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Originally published January 4, 2013 at 9:01 PM | Page modified January 4, 2013 at 11:09 PM

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'Severe season' for flu in area — still time to get the vaccine

A particularly severe flu virus is adding urgency to health officials' call for people to get the readily available vaccinations, which so far appear to be a good match for the strains of flu viruses being seen.

Seattle Times staff reporter

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A boost in flu-related illnesses across the state — and the prevalence of a particularly severe flu virus — are causing concern that this year's flu season could be a long, tough one in Washington state.

The findings are adding urgency to health officials' call for people to get the readily available vaccinations, which so far appear to be a good match for the strains of flu viruses being seen.

"Get the vaccination. We'll have flu with us for quite a few more weeks," said Dr. Kathy Lofy, epidemiologist for the state Health Department.

Three deaths have been attributed to the flu so far, but officials fear the number could grow sharply in the next few weeks, based on the cases being seen in hospital emergency rooms.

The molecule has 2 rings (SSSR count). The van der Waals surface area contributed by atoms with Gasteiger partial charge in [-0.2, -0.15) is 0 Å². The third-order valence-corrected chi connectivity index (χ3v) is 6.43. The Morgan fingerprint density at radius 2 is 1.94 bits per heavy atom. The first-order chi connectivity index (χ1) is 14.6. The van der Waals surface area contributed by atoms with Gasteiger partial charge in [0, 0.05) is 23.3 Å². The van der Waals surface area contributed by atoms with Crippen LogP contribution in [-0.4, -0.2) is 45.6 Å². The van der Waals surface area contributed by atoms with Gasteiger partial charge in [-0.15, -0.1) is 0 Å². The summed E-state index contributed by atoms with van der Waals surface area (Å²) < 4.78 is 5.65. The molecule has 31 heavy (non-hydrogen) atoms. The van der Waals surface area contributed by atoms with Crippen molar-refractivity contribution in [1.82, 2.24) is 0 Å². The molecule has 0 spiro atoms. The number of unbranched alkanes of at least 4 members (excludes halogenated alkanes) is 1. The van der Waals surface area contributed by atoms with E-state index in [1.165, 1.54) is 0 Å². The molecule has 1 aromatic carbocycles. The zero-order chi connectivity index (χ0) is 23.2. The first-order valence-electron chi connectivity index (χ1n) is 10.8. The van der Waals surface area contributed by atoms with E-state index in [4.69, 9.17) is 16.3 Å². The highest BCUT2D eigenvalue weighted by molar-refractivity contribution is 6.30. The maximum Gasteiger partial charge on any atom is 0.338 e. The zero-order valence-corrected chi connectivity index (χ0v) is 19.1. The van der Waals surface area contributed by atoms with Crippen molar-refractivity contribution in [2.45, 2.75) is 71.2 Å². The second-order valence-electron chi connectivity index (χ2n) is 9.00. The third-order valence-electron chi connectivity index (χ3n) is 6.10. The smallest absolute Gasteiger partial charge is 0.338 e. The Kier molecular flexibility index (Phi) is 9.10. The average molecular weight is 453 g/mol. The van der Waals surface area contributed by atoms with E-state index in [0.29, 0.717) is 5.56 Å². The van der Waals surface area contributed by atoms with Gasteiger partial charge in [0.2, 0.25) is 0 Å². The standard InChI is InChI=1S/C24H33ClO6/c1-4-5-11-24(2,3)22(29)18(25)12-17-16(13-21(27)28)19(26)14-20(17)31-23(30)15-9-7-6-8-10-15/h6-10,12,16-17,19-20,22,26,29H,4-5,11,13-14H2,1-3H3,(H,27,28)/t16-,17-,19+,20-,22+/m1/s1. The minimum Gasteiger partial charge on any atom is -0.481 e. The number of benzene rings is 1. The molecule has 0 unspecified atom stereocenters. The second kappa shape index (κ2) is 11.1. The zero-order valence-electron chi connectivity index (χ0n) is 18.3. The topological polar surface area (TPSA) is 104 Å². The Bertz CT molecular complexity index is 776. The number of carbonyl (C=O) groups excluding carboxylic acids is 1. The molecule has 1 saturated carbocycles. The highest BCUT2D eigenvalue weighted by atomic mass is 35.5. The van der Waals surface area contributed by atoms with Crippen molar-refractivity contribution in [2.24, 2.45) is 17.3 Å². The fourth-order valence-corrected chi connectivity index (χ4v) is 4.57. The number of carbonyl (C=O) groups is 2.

In the week ending Dec. 29, nearly 400 patients were treated for flu-like symptoms — twice the number from the previous week — in a sampling of 30 Western Washington emergency rooms.

"We may be in for a severe season for infections, hospitalizations and deaths. The indicators are pointing that way," said Dr. Jeff Duchin, commmunicable-disease chief for Public Health — Seattle & King County.

Reports of the flu have been increasing across the country. Health officials say that in many areas, even though the flu season has just begun, the number of cases seen so far are what typically might occur in the peak of a moderately severe flu season.

Duchin said estimates from the Centers for Disease Control and Prevention indicate there are between 20 and 300 flu-related deaths each year in King County alone, and, he said, this year's outbreak may be on the high end.

There is no firm count for the number of people in Washington who get influenza because there is no requirement for cases to be reported. Flu often combines with — and aggravates — other illnesses, such as pneumonia, and may not be listed as a cause of death.

As a result, the number of confirmed flu fatalities is far lower than what health officials believe the number of flu-related deaths actually is.

Officially, an average of two children and 25 adults die each year in Washington in lab-confirmed cases of influenza, said Julie Graham, spokeswoman for the state Health Department.

The three patients who have died in confirmed flu cases this season are two people in King County — a man in his 80s and a woman in her 70s — and a boy under 12 in Pierce County.

In Snohomish County, health officials say hospitals in that county have treated 52 people with confirmed flu cases this season, compared to just four at this time last year.

Suzanne Pate, spokeswoman for the Snohomish Health District, said one concern is that the number of cases could rise within the next week, now that students are back in the classroom, where they can contract illnesses from other students, and bring the germs home.

Jack Broom: 206-464-2222 or jbroom@seattletimes.com

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